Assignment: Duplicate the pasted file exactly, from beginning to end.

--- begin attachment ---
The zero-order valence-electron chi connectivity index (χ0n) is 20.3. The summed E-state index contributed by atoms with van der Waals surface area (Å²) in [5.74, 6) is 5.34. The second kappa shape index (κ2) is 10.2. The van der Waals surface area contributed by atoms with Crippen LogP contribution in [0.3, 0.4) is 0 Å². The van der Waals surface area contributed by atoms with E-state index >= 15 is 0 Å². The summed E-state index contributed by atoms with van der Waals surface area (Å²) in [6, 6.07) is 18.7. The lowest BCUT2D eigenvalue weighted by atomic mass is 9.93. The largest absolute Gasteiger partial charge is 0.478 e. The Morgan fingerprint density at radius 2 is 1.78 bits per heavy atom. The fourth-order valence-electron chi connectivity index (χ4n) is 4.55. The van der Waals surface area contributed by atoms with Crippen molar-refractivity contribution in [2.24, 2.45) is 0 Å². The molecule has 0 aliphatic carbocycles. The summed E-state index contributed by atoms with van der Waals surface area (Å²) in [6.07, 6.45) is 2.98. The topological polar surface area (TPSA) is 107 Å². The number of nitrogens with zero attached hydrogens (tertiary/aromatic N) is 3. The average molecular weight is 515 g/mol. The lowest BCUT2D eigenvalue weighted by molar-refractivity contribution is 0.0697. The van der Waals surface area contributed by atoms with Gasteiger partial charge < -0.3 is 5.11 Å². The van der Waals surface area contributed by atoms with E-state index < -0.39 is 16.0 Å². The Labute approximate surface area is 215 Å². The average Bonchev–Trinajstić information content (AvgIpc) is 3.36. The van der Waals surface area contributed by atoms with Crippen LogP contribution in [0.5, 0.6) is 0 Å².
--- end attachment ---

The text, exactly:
The zero-order valence-electron chi connectivity index (χ0n) is 20.3. The summed E-state index contributed by atoms with van der Waals surface area (Å²) in [5.74, 6) is 5.34. The second kappa shape index (κ2) is 10.2. The van der Waals surface area contributed by atoms with Crippen LogP contribution in [0.3, 0.4) is 0 Å². The van der Waals surface area contributed by atoms with E-state index >= 15 is 0 Å². The summed E-state index contributed by atoms with van der Waals surface area (Å²) in [6, 6.07) is 18.7. The lowest BCUT2D eigenvalue weighted by atomic mass is 9.93. The largest absolute Gasteiger partial charge is 0.478 e. The Morgan fingerprint density at radius 2 is 1.78 bits per heavy atom. The fourth-order valence-electron chi connectivity index (χ4n) is 4.55. The van der Waals surface area contributed by atoms with Crippen molar-refractivity contribution in [2.24, 2.45) is 0 Å². The molecule has 0 aliphatic carbocycles. The summed E-state index contributed by atoms with van der Waals surface area (Å²) in [6.07, 6.45) is 2.98. The topological polar surface area (TPSA) is 107 Å². The number of nitrogens with zero attached hydrogens (tertiary/aromatic N) is 3. The average molecular weight is 515 g/mol. The lowest BCUT2D eigenvalue weighted by molar-refractivity contribution is 0.0697. The van der Waals surface area contributed by atoms with Gasteiger partial charge < -0.3 is 5.11 Å². The van der Waals surface area contributed by atoms with E-state index < -0.39 is 16.0 Å². The Labute approximate surface area is 215 Å². The average Bonchev–Trinajstić information content (AvgIpc) is 3.36. The van der Waals surface area contributed by atoms with Crippen LogP contribution in [0.5, 0.6) is 0 Å².